While us UCWbLers are committed to our belief that writing is a multifaceted and active endeavor—encompassing not just the transcription of thoughts a writer has prior to writing but the creation of thoughts as one writes—and thus we encourage the writers and instructors we work with to focus not only on local concerns, but more global ones as well, we know that every aspect of how one presents her work plays into how audiences interpret that work. Thus, we—like any writer—need access to cool fonts for our blogs or websites. Enter web fonts. Like this one you’re reading now, Arvo.
Up until the early 2000s, writers making their own websites or the newly-emerging genre of the weblog—or “blog”—had to rely on code that told web browser software like Netscape, Explorer, or Safari to display text using fonts that were loaded on whatever computer a reader was using to access the web. Thus, writers and web designers looked at what fonts were most likely to be installed on computers and discovered that nearly all computers, owing to the centrality of Microsoft and the then-bit-player Apple, had certain fonts loaded. Since the “web” began in 1993 or so and until the early 2000s, we pretty much read text online in four fonts: Arial, Verdana, Georgia, and Trebuchet (of course there are exceptions to this claim, thus the conditional, “pretty much”).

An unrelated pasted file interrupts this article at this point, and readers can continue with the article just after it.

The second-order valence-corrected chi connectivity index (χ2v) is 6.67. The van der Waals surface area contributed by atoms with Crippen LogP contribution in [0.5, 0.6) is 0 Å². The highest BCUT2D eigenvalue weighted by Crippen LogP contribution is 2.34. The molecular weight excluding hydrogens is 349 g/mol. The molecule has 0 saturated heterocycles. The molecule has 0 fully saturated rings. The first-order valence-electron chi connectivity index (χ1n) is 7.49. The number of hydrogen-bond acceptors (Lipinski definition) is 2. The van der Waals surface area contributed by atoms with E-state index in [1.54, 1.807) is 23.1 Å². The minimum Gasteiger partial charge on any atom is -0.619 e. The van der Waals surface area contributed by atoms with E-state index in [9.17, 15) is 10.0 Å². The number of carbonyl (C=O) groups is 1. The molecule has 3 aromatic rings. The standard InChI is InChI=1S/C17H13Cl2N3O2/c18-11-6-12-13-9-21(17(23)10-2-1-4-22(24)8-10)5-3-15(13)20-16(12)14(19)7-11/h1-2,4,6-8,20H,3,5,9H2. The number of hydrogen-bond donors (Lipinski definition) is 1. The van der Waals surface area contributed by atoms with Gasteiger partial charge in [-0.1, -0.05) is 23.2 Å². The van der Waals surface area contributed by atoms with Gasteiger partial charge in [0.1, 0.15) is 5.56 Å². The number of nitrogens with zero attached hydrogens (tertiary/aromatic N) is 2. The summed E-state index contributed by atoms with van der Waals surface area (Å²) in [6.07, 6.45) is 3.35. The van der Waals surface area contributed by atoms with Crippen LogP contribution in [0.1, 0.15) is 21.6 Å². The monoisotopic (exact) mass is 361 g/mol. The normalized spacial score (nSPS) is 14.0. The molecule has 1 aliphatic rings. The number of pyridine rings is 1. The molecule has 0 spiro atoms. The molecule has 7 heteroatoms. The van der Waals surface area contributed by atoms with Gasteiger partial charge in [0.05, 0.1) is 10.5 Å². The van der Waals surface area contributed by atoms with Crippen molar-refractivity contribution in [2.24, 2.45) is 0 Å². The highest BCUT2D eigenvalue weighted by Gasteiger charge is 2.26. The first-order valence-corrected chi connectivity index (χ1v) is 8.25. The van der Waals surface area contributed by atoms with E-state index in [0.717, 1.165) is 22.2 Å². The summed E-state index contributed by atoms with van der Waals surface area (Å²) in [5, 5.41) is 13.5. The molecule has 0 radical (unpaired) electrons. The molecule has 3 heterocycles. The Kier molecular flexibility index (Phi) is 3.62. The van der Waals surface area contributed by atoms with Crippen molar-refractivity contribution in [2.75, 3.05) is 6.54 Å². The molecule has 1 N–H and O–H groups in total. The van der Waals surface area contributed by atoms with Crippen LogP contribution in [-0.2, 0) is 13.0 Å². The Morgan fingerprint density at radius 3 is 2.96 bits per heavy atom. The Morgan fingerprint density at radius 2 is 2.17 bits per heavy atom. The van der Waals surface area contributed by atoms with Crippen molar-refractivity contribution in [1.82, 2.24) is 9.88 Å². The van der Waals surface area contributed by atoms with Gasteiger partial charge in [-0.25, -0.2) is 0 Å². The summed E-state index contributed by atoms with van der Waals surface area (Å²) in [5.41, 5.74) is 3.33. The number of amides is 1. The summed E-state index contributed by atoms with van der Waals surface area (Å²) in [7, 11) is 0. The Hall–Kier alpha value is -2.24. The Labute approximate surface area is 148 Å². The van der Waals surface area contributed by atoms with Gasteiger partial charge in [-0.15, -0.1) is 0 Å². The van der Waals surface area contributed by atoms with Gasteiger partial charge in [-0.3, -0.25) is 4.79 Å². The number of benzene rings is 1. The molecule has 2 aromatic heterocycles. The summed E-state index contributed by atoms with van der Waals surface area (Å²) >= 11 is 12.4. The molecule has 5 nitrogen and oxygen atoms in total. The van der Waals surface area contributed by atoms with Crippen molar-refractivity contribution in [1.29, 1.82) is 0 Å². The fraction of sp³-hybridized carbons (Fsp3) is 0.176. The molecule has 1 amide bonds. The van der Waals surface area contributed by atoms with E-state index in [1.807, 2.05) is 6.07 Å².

The history of web fonts starting in the early 2000s gets pretty interesting and varied (at least to typography and design geeks), but the present-day situation means that we can use the slab-serif font Arvo on this blog and know that when you read UCWbLing, unless you’re using hasn’t-been-updated-in-years web browser, you will see our words how we want you to see them.
A range of services exist to help writers online have access to high-quality web fonts that ensure our words look how we want them to on pretty much any and all browsers. Here at UCWbLing, we use the free Google Fonts and use the WP Google Fonts plugin to load Arvo. Pretty cool letters, yes?